liv: alternating calligraphed and modern letters (letters)
[personal profile] ghoti_mhic_uait and a bunch of other people are doing a 30 day music meme, and it's really interesting to see people's choices! In some ways music isn't a big part of my life, so I might struggle with this one, and anyway I'm not going to commit to posting every day for 30 consecutive days, but I thought I'd give it a go.

The first is A song you like with a colour in the title, so I went for White winter hymnal by Fleet Foxes. I don't always love the kind of very blurry musical style that Fleet Foxes go for, but I got really fond of this song a few years back and it's one that always raises a smile when it comes on shuffle.

People are generally linking to YouTube, and I'd never actually seen the accompanying video for this one before. It's kind of a cool claymation thing, so I'm glad I searched it up.

Embedded video )
liv: Bookshelf labelled: Caution. Hungry bookworm (bookies)
Recently read: The hundred trillion stories in your head, a bio of Ramón y Cajal by Benjamin Ehrlich. (Contains some detail of Ramón y Cajal's rather grim childhood.)

Currently reading: Ninefox Gambit by Yoon Ha Lee. Partly because it's Hugo nominated, and partly because [personal profile] jack was excited to talk about it so I've borrowed his copy. I'm halfway through and enjoying it a lot; it's a bit like a somewhat grimmer version of Leckie's Ancillary books. It has too much gory detail of war and torture for my preferences but it's also a really engaging story.

Up next: Quite possibly Too Like the Lightning by Ada Palmer, since I'd like to read at least the Hugo novels in time for Worldcon.

Jew-ish

May. 23rd, 2017 01:45 pm
liv: In English: My fandom is text obsessed / In Hebrew: These are the words (words)
This weekend I went to another Jewish-Muslim interfaith event. I was not exactly the main target audience, which was mainly people whose actual job is religious education. I did get to meet some Somali Bravanese Muslims, an ethnic minority from Somalia via Kenya whom I hadn't encountered before.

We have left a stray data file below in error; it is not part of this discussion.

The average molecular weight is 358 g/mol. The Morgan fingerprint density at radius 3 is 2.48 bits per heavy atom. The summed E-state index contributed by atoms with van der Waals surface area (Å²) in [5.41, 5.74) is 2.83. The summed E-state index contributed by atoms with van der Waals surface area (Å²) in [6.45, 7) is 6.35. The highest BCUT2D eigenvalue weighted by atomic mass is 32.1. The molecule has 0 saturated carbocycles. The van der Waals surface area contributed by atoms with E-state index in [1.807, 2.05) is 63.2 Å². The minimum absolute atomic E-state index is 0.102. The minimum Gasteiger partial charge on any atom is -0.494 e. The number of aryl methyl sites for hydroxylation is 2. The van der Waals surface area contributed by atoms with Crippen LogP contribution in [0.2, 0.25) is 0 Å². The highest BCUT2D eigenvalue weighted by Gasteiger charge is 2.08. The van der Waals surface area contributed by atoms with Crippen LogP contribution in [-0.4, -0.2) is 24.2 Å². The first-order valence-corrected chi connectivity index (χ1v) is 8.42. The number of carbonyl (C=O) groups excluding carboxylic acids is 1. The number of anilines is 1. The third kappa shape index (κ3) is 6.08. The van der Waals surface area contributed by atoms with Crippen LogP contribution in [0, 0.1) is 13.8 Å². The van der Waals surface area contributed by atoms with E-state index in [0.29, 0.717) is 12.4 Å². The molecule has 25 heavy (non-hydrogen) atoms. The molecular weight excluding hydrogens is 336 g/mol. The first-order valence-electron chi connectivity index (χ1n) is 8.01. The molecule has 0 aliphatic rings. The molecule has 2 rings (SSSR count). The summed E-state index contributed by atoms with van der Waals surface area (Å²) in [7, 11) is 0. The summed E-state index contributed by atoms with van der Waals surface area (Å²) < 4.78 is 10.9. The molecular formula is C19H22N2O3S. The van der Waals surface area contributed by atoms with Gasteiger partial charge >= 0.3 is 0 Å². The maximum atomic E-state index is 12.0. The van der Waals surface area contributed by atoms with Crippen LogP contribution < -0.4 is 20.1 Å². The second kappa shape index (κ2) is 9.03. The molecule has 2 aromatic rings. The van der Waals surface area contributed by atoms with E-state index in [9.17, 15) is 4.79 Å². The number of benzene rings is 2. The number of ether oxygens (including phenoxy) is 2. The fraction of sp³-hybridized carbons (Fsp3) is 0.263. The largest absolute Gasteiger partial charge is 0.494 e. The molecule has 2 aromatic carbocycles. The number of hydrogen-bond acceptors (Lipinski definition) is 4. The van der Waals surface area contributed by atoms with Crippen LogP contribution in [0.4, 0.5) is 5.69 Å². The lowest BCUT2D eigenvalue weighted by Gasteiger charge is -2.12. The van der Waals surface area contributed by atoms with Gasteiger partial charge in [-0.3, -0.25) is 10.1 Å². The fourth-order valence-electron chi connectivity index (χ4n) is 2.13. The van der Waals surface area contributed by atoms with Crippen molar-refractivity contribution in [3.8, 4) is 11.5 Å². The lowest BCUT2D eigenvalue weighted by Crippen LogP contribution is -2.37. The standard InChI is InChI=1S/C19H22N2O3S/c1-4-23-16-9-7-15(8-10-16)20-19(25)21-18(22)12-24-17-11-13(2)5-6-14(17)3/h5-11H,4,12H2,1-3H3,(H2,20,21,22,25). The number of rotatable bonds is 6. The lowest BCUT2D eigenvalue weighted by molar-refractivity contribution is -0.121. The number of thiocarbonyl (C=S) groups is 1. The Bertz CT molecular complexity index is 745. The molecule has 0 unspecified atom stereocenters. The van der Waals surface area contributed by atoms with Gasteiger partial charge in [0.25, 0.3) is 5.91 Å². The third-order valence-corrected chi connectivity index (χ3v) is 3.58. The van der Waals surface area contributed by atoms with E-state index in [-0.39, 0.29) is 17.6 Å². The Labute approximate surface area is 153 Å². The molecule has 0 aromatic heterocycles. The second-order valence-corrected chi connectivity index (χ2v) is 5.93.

Anyway we had some very interesting discussions, including around the use of language. Some of the Muslim participants said they didn't like what I had thought of as an otherwise neutral older spelling, Moslem. They said they associate that spelling and pronunciation with people like Donald Trump, and I can see that people who haven't bothered to update their language might well be assumed to be hostile. I don't particularly need to change my own language choices since I have been using the modern spelling anyway, but it's useful to note.

Then of course the conversation turned to the Jewish side, and the somewhat fraught issue of what we should be called. is 'Jew' a slur? )
liv: Stylised sheep with blue, purple, pink horizontal stripes, and teacup brand, dreams of Dreamwidth (_support)
I note in passing that it's 14 years to the day since I started this blog, 6 years on LJ and 8 years on DW. That's a lot of writing and a lot of conversations. I've made just over 2000 posts in 14 years, and I think the average length is only a little under a thousand words, so somewhere between 1.5 and 2 million words and that's not even counting comments. I was really not expecting either the site or my interest in blogging to last as long as 14 years, but I'm really glad you're all still here.